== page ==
Retired buses travel around world

Vehicles deemed polluting, unsafe sold to other nations

Hundreds of buyers gathered in June in Slippery Rock, Pa., for an auction of used school buses. Hundreds of buyers gathered in June in Slippery Rock, Pa., for an auction of used school buses. (DINA RUDICK/GLOBE STAFF/File)
August 19, 2007
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NEAR SLIPPERY ROCK, Penn. -- Close to 100 men clustered in front of a 13-year-old yellow school bus, one of about 270 parked in a field 40 miles north of Pittsburgh. Exhaust fumes billowed into the air. Translators got ready.

"Do I hear $4,500? $4,200 right there. $4,500? $4,300?" auctioneer Earl Thoma barked rapid-fire from the back of a truck. His words were quickly repeated in Spanish and other languages to buyers who had traveled from Central America, Africa, and the Middle East. "Guys, this is a nice bus."

The bus sold in two minutes, joining a vast fleet of retired US school buses that transport hundreds of thousands of people in Central America.

Buses considered too old, too polluting, or too unsafe for schoolchildren in the United States are not scrapped. Through auctions like the one at 422 Sales in Pennsylvania, and a network of dealers, drivers, and shippers, thousands of vehicles each year resurface in other countries, repainted bright colors, sporting religious phrases and, often, spewing clouds of pollution.

"We are pressed to get whatever equipment to help us move our population," said Mamadou Diomande, an entrepreneur who was looking for buses at the auction to ship to Guinea in West Africa. Other bidders were buying buses for Mexico, Honduras, Guatemala, Saudi Arabia, Panama, and Zimbabwe. "We cannot afford new," Diomande said.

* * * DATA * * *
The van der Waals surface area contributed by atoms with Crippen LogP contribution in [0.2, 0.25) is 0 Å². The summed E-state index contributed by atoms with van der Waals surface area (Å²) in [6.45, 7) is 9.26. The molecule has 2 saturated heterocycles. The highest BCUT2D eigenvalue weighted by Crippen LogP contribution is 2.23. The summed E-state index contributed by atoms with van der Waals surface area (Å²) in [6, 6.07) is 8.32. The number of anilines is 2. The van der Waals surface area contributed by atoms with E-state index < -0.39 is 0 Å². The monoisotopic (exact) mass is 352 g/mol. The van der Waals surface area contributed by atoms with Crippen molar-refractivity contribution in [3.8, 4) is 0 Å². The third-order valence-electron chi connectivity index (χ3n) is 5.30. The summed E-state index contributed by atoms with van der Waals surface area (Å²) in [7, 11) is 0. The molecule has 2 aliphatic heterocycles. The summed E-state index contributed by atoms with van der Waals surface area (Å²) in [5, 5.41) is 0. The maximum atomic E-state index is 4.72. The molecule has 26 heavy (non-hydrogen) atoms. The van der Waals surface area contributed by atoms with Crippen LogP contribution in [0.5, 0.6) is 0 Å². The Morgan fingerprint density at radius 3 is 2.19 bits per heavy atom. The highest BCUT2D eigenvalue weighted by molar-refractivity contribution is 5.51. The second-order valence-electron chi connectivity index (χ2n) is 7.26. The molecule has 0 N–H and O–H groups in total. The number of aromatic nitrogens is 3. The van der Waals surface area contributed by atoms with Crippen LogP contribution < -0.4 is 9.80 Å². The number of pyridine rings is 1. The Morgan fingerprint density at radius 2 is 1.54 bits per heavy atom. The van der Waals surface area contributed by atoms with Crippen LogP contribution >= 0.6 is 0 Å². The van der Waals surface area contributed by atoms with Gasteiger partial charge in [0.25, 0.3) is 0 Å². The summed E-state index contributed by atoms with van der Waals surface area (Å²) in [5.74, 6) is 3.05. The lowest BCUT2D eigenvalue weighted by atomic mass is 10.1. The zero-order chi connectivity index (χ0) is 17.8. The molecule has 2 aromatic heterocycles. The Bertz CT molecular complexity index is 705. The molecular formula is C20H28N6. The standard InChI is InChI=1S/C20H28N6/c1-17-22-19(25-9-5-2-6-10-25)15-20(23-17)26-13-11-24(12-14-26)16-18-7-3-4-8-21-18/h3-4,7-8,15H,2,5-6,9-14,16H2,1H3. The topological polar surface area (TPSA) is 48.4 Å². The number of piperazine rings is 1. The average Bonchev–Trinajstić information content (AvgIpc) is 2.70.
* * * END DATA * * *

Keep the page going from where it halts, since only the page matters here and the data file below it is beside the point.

A 10-year-old bus with about 150,000 miles on it sells for $2,500 to $5,000; a new bus would cost at least $70,000. Before the bus is shipped, or sometimes driven, to another country, it is often filled with spare parts of other older buses to keep the secondhand fleet running for another five, 10, or even 20 years. And the buses often get more than a paint job: In Guatemala, the last two or three rows of a bus are sometimes lopped off so that the vehicles can make turns on narrow streets.

On the busy, long avenues in Guatemala City, the downside to long-lived buses fills the lungs. Heavy black smoke blows from tailpipes, filled not only with global-warming pollution but also soot and other contaminants that cause more immediate health problems.

"We want cleaner buses," said Carla Mollinedo, whose family imports buses to Guatemala from the United States. "We don't want the pollution."

In a lot next to her father's house, eight buses from the United States were awaiting Guatemalan buyers, including one from Connecticut that Mollinedo bought on eBay this spring.

Last year, she bought a Texas bus powered by natural gas, which is cleaner-burning than conventional diesel fuel. But she could find no one who knew how to fix it.

The engine was replaced with an old diesel one.


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